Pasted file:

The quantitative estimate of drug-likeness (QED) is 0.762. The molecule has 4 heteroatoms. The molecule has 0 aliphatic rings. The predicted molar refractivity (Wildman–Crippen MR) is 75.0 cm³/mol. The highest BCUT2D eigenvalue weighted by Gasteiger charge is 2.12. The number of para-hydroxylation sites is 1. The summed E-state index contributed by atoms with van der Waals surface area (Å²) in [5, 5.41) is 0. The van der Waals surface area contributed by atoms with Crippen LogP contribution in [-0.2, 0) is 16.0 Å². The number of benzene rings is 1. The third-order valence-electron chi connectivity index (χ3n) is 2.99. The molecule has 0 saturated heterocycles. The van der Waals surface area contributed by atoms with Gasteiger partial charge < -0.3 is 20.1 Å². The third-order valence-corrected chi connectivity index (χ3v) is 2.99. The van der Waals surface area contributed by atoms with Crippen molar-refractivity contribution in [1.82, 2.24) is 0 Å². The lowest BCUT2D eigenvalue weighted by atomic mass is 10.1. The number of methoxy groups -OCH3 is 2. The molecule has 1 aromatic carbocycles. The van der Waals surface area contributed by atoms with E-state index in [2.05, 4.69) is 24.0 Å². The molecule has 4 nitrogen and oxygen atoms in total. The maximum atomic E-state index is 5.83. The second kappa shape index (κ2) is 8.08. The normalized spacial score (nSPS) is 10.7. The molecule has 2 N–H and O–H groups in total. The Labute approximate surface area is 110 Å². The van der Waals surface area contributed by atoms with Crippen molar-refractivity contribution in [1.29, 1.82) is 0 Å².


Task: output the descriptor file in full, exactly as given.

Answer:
The quantitative estimate of drug-likeness (QED) is 0.762. The molecule has 4 heteroatoms. The molecule has 0 aliphatic rings. The predicted molar refractivity (Wildman–Crippen MR) is 75.0 cm³/mol. The highest BCUT2D eigenvalue weighted by Gasteiger charge is 2.12. The number of para-hydroxylation sites is 1. The summed E-state index contributed by atoms with van der Waals surface area (Å²) in [5, 5.41) is 0. The van der Waals surface area contributed by atoms with Crippen LogP contribution in [-0.2, 0) is 16.0 Å². The number of benzene rings is 1. The third-order valence-electron chi connectivity index (χ3n) is 2.99. The molecule has 0 saturated heterocycles. The van der Waals surface area contributed by atoms with Gasteiger partial charge < -0.3 is 20.1 Å². The third-order valence-corrected chi connectivity index (χ3v) is 2.99. The van der Waals surface area contributed by atoms with Crippen molar-refractivity contribution in [1.82, 2.24) is 0 Å². The lowest BCUT2D eigenvalue weighted by atomic mass is 10.1. The number of methoxy groups -OCH3 is 2. The molecule has 1 aromatic carbocycles. The van der Waals surface area contributed by atoms with E-state index in [2.05, 4.69) is 24.0 Å². The molecule has 4 nitrogen and oxygen atoms in total. The maximum atomic E-state index is 5.83. The second kappa shape index (κ2) is 8.08. The normalized spacial score (nSPS) is 10.7. The molecule has 2 N–H and O–H groups in total. The Labute approximate surface area is 110 Å². The van der Waals surface area contributed by atoms with Crippen molar-refractivity contribution in [1.29, 1.82) is 0 Å².